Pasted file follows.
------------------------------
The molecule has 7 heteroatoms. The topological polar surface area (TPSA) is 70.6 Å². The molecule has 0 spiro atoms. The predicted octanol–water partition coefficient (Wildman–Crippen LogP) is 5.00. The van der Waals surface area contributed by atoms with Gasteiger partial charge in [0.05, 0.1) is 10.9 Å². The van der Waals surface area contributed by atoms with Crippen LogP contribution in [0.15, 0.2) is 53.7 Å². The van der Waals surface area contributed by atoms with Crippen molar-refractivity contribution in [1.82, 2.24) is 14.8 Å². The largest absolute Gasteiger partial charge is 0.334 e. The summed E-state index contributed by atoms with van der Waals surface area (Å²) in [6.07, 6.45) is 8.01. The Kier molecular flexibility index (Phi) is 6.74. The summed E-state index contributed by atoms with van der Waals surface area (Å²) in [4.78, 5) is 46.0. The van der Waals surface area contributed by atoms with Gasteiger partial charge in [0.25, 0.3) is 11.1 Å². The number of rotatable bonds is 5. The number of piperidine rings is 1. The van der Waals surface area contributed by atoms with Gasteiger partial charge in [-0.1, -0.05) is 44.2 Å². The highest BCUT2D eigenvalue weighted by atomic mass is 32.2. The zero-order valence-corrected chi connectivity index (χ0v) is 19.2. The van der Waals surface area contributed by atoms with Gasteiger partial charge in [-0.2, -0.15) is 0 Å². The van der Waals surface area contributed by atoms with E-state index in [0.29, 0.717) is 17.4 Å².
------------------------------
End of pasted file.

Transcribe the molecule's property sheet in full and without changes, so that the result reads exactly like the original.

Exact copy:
The molecule has 7 heteroatoms. The topological polar surface area (TPSA) is 70.6 Å². The molecule has 0 spiro atoms. The predicted octanol–water partition coefficient (Wildman–Crippen LogP) is 5.00. The van der Waals surface area contributed by atoms with Gasteiger partial charge in [0.05, 0.1) is 10.9 Å². The van der Waals surface area contributed by atoms with Crippen LogP contribution in [0.15, 0.2) is 53.7 Å². The van der Waals surface area contributed by atoms with Crippen molar-refractivity contribution in [1.82, 2.24) is 14.8 Å². The largest absolute Gasteiger partial charge is 0.334 e. The summed E-state index contributed by atoms with van der Waals surface area (Å²) in [6.07, 6.45) is 8.01. The Kier molecular flexibility index (Phi) is 6.74. The summed E-state index contributed by atoms with van der Waals surface area (Å²) in [4.78, 5) is 46.0. The van der Waals surface area contributed by atoms with Gasteiger partial charge in [0.25, 0.3) is 11.1 Å². The number of rotatable bonds is 5. The number of piperidine rings is 1. The van der Waals surface area contributed by atoms with Gasteiger partial charge in [-0.1, -0.05) is 44.2 Å². The highest BCUT2D eigenvalue weighted by atomic mass is 32.2. The zero-order valence-corrected chi connectivity index (χ0v) is 19.2. The van der Waals surface area contributed by atoms with Gasteiger partial charge in [-0.2, -0.15) is 0 Å². The van der Waals surface area contributed by atoms with E-state index in [0.29, 0.717) is 17.4 Å².